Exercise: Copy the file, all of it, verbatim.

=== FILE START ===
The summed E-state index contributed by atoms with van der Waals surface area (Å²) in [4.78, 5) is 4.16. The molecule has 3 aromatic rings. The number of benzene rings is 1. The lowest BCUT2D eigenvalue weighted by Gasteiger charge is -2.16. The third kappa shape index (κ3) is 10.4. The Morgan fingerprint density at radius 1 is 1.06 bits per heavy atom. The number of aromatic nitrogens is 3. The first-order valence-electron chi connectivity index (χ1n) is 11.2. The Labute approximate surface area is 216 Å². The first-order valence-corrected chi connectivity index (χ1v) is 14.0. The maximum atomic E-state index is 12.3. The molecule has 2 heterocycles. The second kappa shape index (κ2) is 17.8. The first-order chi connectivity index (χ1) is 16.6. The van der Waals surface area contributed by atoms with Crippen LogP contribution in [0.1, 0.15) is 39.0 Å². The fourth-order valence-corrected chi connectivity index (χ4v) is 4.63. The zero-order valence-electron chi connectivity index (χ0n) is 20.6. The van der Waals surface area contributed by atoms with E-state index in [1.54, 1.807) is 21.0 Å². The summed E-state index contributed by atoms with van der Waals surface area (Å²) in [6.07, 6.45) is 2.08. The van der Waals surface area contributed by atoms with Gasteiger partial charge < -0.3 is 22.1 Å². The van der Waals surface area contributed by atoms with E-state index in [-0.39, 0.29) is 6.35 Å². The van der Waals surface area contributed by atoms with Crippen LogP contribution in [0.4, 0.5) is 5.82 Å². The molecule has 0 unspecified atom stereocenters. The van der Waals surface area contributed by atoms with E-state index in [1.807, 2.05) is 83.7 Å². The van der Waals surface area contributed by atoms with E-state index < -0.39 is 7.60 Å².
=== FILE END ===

The summed E-state index contributed by atoms with van der Waals surface area (Å²) in [4.78, 5) is 4.16. The molecule has 3 aromatic rings. The number of benzene rings is 1. The lowest BCUT2D eigenvalue weighted by Gasteiger charge is -2.16. The third kappa shape index (κ3) is 10.4. The Morgan fingerprint density at radius 1 is 1.06 bits per heavy atom. The number of aromatic nitrogens is 3. The first-order valence-electron chi connectivity index (χ1n) is 11.2. The Labute approximate surface area is 216 Å². The first-order valence-corrected chi connectivity index (χ1v) is 14.0. The maximum atomic E-state index is 12.3. The molecule has 2 heterocycles. The second kappa shape index (κ2) is 17.8. The first-order chi connectivity index (χ1) is 16.6. The van der Waals surface area contributed by atoms with Crippen LogP contribution in [0.1, 0.15) is 39.0 Å². The fourth-order valence-corrected chi connectivity index (χ4v) is 4.63. The zero-order valence-electron chi connectivity index (χ0n) is 20.6. The van der Waals surface area contributed by atoms with E-state index in [1.54, 1.807) is 21.0 Å². The summed E-state index contributed by atoms with van der Waals surface area (Å²) in [6.07, 6.45) is 2.08. The van der Waals surface area contributed by atoms with Gasteiger partial charge < -0.3 is 22.1 Å². The van der Waals surface area contributed by atoms with E-state index in [-0.39, 0.29) is 6.35 Å². The van der Waals surface area contributed by atoms with Crippen LogP contribution in [0.4, 0.5) is 5.82 Å². The molecule has 0 unspecified atom stereocenters. The van der Waals surface area contributed by atoms with E-state index in [1.807, 2.05) is 83.7 Å². The van der Waals surface area contributed by atoms with E-state index < -0.39 is 7.60 Å².